Do not pick up this book if you are searching for light reading. It contains strong emotions, complex symbolism and a large number of words that might be in the vocabulary of a poetry aficionado. It takes Johnson about two thirds of the book to start divulging any real information on borderline personality disorder. Instead, she lets the reader try to discover on his or her own what he or she thinks borderline personality disorder is. If the title did not reveal the name of the disorder, then the average reader would not know this book was about a specific issue until the end. Instead, they would think it was a typical memoir about a troubled or “difficult” person.

This choice is overwhelmingly intentional. Johnson’s memoir is something more than an essay on a personal cathartic experience; it is an open invitation to readers to change how they think about people with borderline personality. She does not use the word “disorder.” According to Johnson, most therapists and most people in general are afraid of people diagnosed with borderline personality disorder. Even she admits to having a very negative first reaction to her diagnosis. “BORDERLINE PERSONALITY DISORDER. Shit. Those people are crazy.” (p. 137).

However, in the next paragraph she goes on to venture a guess as to why the term had such a negative connotation.

I had heard of borderline personality disorder when I worked in the university counseling office as an undergraduate English tutor. A woman walked in one day, a streak of dark hair and an open black raincoat. She asked to see one of the graduate-student counselors. No one would tell her anything. Everyone just wanted her to leave. When she left the office, the student worker staffing the front desk turned to me and said, ‘She’s a borderline. They’ll stalk you,’ That’s the start and finish of what most people know about borderline personality. (p. 138)

Near the end of the book we are offered information about the current debate in the psychology world over the name, borderline personality disorder and its destructive nature. The new name that has been proposed is “emotion regulation disorder.” In Johnson’s mind this name is a lot less threatening and would encourage therapists and people who think that they might have the disorder to be less afraid of the diagnosis.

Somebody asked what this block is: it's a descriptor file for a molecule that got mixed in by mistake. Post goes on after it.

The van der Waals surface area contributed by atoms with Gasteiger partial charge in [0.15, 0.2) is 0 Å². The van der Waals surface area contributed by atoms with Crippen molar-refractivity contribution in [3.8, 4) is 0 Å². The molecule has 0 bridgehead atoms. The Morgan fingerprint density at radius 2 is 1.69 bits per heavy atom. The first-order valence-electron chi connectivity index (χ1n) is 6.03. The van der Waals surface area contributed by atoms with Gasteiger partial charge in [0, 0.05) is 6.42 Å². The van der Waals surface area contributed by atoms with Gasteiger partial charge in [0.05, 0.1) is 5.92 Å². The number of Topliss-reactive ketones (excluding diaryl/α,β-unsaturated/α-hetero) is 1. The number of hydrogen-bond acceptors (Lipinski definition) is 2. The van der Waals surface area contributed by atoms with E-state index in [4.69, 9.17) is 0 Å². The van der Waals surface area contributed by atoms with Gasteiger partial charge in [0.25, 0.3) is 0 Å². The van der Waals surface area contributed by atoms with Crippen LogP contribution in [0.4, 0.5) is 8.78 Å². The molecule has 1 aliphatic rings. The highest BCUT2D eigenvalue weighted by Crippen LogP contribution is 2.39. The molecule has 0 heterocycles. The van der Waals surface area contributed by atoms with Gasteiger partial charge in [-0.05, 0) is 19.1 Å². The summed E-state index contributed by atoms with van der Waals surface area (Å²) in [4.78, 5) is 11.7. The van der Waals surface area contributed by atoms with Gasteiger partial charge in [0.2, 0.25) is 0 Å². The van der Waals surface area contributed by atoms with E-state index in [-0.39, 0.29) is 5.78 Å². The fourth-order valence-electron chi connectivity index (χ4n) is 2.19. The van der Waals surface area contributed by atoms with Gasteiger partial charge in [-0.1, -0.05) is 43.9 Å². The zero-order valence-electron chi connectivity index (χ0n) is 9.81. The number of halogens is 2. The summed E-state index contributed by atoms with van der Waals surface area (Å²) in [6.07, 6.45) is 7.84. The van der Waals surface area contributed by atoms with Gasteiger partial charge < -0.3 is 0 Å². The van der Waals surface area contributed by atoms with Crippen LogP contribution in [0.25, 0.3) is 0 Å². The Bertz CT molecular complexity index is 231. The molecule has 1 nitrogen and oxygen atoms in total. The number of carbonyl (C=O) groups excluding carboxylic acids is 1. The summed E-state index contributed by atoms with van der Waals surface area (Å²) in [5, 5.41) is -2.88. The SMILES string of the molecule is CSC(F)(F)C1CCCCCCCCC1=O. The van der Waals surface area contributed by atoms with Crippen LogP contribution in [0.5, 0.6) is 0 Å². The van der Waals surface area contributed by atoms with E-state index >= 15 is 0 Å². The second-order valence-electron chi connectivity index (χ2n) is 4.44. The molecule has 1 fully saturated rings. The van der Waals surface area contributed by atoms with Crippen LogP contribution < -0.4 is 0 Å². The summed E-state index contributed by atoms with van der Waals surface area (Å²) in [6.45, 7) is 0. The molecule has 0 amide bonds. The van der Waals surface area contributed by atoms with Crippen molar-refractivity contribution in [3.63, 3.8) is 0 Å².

After reading this book I have to agree with its concept. Although borderline personality disorder is serious, it seems to be a collection of unhealthy behaviors that many people exhibit at some point in their lives (such as cutting, using sex as an outlet for anger or frustration and throwing tantrums). The only difference is that people diagnosed with borderline personality disorder exhibit these behaviors more frequently and it begins to drastically affect the quality of their lives. Treatment is necessary, but most people need help from time to time. Johnson is just proposing that we help remove the stigma from the disorder’s name.

The end of the book is uplifting and suggests that there will always be bad times, but that the best thing we can do for ourselves is simply to “wait for a better season” (p. 222).

Girl in Need of a Tourniquet: Memoir of a Borderline Personality
By Merri Lisa Johnson
Seal Press: June 2010
256 pages
Paperback, $16.95

Psych Central's Recommendation:
Worth Your Time! +++

Your Recommendation: (if you've read this book)
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APA Reference
Fournier, G. (2010). Girl in Need of a Tourniquet: Memoir of a Borderline Personality. Psych Central. Retrieved on July 30, 2014, from http://psychcentral.com/lib/girl-in-need-of-a-tourniquet-memoir-of-a-borderline-personality/0003988
Scientifically Reviewed
    Last reviewed: By John M. Grohol, Psy.D. on 30 Jan 2013
    Published on PsychCentral.com. All rights reserved.